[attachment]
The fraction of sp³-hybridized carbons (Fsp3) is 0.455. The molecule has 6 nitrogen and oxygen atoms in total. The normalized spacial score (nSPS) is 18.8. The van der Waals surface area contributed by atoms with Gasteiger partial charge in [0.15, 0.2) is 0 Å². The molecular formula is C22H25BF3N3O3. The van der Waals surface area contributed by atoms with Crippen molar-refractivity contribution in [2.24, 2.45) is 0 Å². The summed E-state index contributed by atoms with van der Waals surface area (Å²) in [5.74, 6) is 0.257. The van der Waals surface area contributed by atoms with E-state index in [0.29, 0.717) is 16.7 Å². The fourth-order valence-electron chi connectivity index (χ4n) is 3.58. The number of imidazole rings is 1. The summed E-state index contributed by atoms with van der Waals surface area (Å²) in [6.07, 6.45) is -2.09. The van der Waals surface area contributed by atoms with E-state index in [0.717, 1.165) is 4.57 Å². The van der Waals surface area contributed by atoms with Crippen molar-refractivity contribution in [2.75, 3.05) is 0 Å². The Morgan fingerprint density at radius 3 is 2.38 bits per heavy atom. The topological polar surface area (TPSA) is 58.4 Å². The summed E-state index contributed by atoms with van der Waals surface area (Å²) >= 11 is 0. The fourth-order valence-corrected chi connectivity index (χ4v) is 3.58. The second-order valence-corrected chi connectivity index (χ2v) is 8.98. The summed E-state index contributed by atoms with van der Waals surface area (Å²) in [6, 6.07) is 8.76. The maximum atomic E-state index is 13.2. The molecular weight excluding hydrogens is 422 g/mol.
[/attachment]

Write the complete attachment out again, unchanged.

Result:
The fraction of sp³-hybridized carbons (Fsp3) is 0.455. The molecule has 6 nitrogen and oxygen atoms in total. The normalized spacial score (nSPS) is 18.8. The van der Waals surface area contributed by atoms with Gasteiger partial charge in [0.15, 0.2) is 0 Å². The molecular formula is C22H25BF3N3O3. The van der Waals surface area contributed by atoms with Crippen molar-refractivity contribution in [2.24, 2.45) is 0 Å². The summed E-state index contributed by atoms with van der Waals surface area (Å²) in [5.74, 6) is 0.257. The van der Waals surface area contributed by atoms with E-state index in [0.29, 0.717) is 16.7 Å². The fourth-order valence-electron chi connectivity index (χ4n) is 3.58. The number of imidazole rings is 1. The summed E-state index contributed by atoms with van der Waals surface area (Å²) in [6.07, 6.45) is -2.09. The van der Waals surface area contributed by atoms with E-state index in [0.717, 1.165) is 4.57 Å². The van der Waals surface area contributed by atoms with Crippen molar-refractivity contribution in [2.75, 3.05) is 0 Å². The Morgan fingerprint density at radius 3 is 2.38 bits per heavy atom. The topological polar surface area (TPSA) is 58.4 Å². The summed E-state index contributed by atoms with van der Waals surface area (Å²) >= 11 is 0. The fourth-order valence-corrected chi connectivity index (χ4v) is 3.58. The second-order valence-corrected chi connectivity index (χ2v) is 8.98. The summed E-state index contributed by atoms with van der Waals surface area (Å²) in [6, 6.07) is 8.76. The maximum atomic E-state index is 13.2. The molecular weight excluding hydrogens is 422 g/mol.